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Kaberuka in Central Africa: The AfDB will support Gabon’s social and economic development

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Upon his arrival in Libreville on Wednesday, February 26 for a two-day working visit, African Development Bank Group (AfDB) President Donald Kaberuka was received by the President of the Republic of Gabon, Ali Bongo Ondimba, before going on to meet Gabonese businessmen.

“AfDB will support Gabon to implement its social contract for inclusive growth, in particular through the development of the private sector, considered the motor of growth and the foremost driver of economic diversification,” Kaberuka said after his meetings, adding: “For it to be sustainable, the current growth must go hand-in-hand with social development.” To Gabonese entrepreneurs and businessmen, he recommended turning difficulties into opportunities and becoming a source of proposals for the Government.

AfDB support for Gabon is enshrined in the Bank Group’s strategy for the country for the period 2011-2015. The two pillars of this strategy, which aim to strengthen Gabon’s global competitiveness factors through improving the business environment and developing human capital, as well as modernizing infrastructure to encourage the emergence of the private sector and non-oil areas of growth in harmony with the national priorities Gabon has set. This strategy also makes the most of the experience AfDB has developed locally, in particular with regard to infrastructure, which has accounted so far for more than 40% of monies granted to Gabon. This also includes the development of regional road infrastructure in order to enhance trade with neighbouring countries.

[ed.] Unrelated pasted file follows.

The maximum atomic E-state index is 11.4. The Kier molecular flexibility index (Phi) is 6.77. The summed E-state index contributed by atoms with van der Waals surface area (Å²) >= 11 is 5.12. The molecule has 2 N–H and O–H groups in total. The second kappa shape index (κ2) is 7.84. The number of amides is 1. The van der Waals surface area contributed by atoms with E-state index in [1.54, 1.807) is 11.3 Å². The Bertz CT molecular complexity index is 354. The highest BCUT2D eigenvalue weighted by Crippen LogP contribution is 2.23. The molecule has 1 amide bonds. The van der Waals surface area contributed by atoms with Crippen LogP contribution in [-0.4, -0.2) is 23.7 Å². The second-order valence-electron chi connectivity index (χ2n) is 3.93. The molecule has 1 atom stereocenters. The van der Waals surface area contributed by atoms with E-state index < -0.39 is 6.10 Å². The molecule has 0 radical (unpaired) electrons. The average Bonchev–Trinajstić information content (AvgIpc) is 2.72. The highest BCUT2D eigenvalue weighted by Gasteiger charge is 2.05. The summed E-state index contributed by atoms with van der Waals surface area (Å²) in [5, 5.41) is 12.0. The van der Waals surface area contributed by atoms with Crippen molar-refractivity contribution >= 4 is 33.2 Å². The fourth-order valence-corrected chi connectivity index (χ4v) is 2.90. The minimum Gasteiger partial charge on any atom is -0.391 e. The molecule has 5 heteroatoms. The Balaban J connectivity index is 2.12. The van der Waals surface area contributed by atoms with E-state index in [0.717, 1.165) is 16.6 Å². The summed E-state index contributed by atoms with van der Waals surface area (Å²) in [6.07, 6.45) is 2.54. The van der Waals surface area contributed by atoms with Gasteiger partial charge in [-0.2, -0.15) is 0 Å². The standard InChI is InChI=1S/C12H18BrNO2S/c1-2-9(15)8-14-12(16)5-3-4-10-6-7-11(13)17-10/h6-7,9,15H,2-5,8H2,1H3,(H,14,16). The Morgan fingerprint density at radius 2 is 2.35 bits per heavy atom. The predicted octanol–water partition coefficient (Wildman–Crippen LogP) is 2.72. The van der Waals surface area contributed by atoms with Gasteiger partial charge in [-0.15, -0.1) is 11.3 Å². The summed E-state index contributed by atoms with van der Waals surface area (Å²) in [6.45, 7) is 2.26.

The decision to grant a US $152.3-million loan, which the AfDB Board has made for Gabon and the Congo for the Ndende-Dolisie Road project – US $106.1 million via the AfDB for Gabon and US $46.2 million via the African Development Fund (ADF) for the Congo – is part of the Bank’s commitment to respond to the crucial need to open up access to both countries’ production areas. The development and asphalting of missing sections of the Libreville-Brazzaville corridor include 274 km of main road, 144 km of which will be asphalted, which will help improve competitiveness, promote economic diversification and reduce poverty in the sub-region. This corridor is an integral part of the Programme for Infrastructure Development in Africa (PIDA).

As in Brazzaville, which he visited on February 24 and 25, Kaberuka used his visit to Libreville, to present the Africa50 fund, a new commercially operated financial structure proposed and designed by AfDB and inspired by the Bank’s recent successes in the field of infrastructure. The decision to create the fund was made in 2012 further to the PIDA declaration, in which African Heads of State called for innovative solutions to facilitate and accelerate infrastructure works.

The Africa50 Fund aims to mobilize both public and private finance to accelerate the completion of infrastructure works in Africa, thus creating a new platform for African growth to soar.

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